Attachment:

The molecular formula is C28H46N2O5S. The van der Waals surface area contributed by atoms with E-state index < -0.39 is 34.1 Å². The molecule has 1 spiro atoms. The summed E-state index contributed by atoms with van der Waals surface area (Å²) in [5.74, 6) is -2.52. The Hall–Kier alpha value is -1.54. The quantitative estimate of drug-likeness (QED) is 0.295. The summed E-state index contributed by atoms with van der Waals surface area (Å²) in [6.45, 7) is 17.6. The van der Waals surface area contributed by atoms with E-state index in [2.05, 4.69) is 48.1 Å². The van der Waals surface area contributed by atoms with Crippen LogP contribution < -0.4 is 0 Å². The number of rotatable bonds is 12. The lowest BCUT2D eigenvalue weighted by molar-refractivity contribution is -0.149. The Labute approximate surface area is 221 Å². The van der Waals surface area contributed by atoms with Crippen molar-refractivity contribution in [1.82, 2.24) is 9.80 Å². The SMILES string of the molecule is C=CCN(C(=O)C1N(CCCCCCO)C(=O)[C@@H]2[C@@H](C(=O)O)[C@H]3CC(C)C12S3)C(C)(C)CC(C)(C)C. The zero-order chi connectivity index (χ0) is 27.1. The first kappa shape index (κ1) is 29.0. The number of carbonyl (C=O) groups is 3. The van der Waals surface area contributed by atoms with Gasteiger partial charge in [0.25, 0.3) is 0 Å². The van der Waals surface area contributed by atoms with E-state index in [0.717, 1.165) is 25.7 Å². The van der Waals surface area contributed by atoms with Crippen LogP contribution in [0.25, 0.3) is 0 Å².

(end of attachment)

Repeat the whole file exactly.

The molecular formula is C28H46N2O5S. The van der Waals surface area contributed by atoms with E-state index < -0.39 is 34.1 Å². The molecule has 1 spiro atoms. The summed E-state index contributed by atoms with van der Waals surface area (Å²) in [5.74, 6) is -2.52. The Hall–Kier alpha value is -1.54. The quantitative estimate of drug-likeness (QED) is 0.295. The summed E-state index contributed by atoms with van der Waals surface area (Å²) in [6.45, 7) is 17.6. The van der Waals surface area contributed by atoms with E-state index in [2.05, 4.69) is 48.1 Å². The van der Waals surface area contributed by atoms with Crippen LogP contribution < -0.4 is 0 Å². The number of rotatable bonds is 12. The lowest BCUT2D eigenvalue weighted by molar-refractivity contribution is -0.149. The Labute approximate surface area is 221 Å². The van der Waals surface area contributed by atoms with Crippen molar-refractivity contribution in [1.82, 2.24) is 9.80 Å². The SMILES string of the molecule is C=CCN(C(=O)C1N(CCCCCCO)C(=O)[C@@H]2[C@@H](C(=O)O)[C@H]3CC(C)C12S3)C(C)(C)CC(C)(C)C. The zero-order chi connectivity index (χ0) is 27.1. The first kappa shape index (κ1) is 29.0. The number of carbonyl (C=O) groups is 3. The van der Waals surface area contributed by atoms with Gasteiger partial charge in [0.25, 0.3) is 0 Å². The van der Waals surface area contributed by atoms with E-state index in [0.717, 1.165) is 25.7 Å². The van der Waals surface area contributed by atoms with Crippen LogP contribution in [0.25, 0.3) is 0 Å².